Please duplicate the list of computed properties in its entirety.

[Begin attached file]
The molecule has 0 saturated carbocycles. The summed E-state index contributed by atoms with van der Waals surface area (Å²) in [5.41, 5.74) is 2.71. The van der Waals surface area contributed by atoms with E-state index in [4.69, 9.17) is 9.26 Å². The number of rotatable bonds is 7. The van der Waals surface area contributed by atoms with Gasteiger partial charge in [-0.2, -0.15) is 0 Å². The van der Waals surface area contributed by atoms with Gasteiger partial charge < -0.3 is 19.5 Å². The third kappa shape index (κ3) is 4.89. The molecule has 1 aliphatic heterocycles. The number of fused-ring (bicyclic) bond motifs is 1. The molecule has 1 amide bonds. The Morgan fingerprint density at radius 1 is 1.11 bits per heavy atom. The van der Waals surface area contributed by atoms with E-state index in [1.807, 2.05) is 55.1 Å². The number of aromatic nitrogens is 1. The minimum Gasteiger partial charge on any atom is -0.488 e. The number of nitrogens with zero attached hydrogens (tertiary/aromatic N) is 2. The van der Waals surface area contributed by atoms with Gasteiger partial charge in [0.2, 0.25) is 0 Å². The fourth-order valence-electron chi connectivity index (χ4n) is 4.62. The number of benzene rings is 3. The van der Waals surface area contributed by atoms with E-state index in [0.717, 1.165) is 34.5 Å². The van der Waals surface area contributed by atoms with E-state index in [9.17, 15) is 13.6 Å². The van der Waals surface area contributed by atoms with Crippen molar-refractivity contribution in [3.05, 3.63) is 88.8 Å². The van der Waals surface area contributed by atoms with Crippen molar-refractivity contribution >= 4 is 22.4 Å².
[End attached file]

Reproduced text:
The molecule has 0 saturated carbocycles. The summed E-state index contributed by atoms with van der Waals surface area (Å²) in [5.41, 5.74) is 2.71. The van der Waals surface area contributed by atoms with E-state index in [4.69, 9.17) is 9.26 Å². The number of rotatable bonds is 7. The van der Waals surface area contributed by atoms with Gasteiger partial charge in [-0.2, -0.15) is 0 Å². The van der Waals surface area contributed by atoms with Gasteiger partial charge < -0.3 is 19.5 Å². The third kappa shape index (κ3) is 4.89. The molecule has 1 aliphatic heterocycles. The number of fused-ring (bicyclic) bond motifs is 1. The molecule has 1 amide bonds. The Morgan fingerprint density at radius 1 is 1.11 bits per heavy atom. The van der Waals surface area contributed by atoms with E-state index in [1.807, 2.05) is 55.1 Å². The number of aromatic nitrogens is 1. The minimum Gasteiger partial charge on any atom is -0.488 e. The number of nitrogens with zero attached hydrogens (tertiary/aromatic N) is 2. The van der Waals surface area contributed by atoms with Gasteiger partial charge in [0.2, 0.25) is 0 Å². The fourth-order valence-electron chi connectivity index (χ4n) is 4.62. The number of benzene rings is 3. The van der Waals surface area contributed by atoms with E-state index in [0.717, 1.165) is 34.5 Å². The van der Waals surface area contributed by atoms with E-state index in [9.17, 15) is 13.6 Å². The van der Waals surface area contributed by atoms with Crippen molar-refractivity contribution in [3.05, 3.63) is 88.8 Å². The van der Waals surface area contributed by atoms with Crippen molar-refractivity contribution >= 4 is 22.4 Å².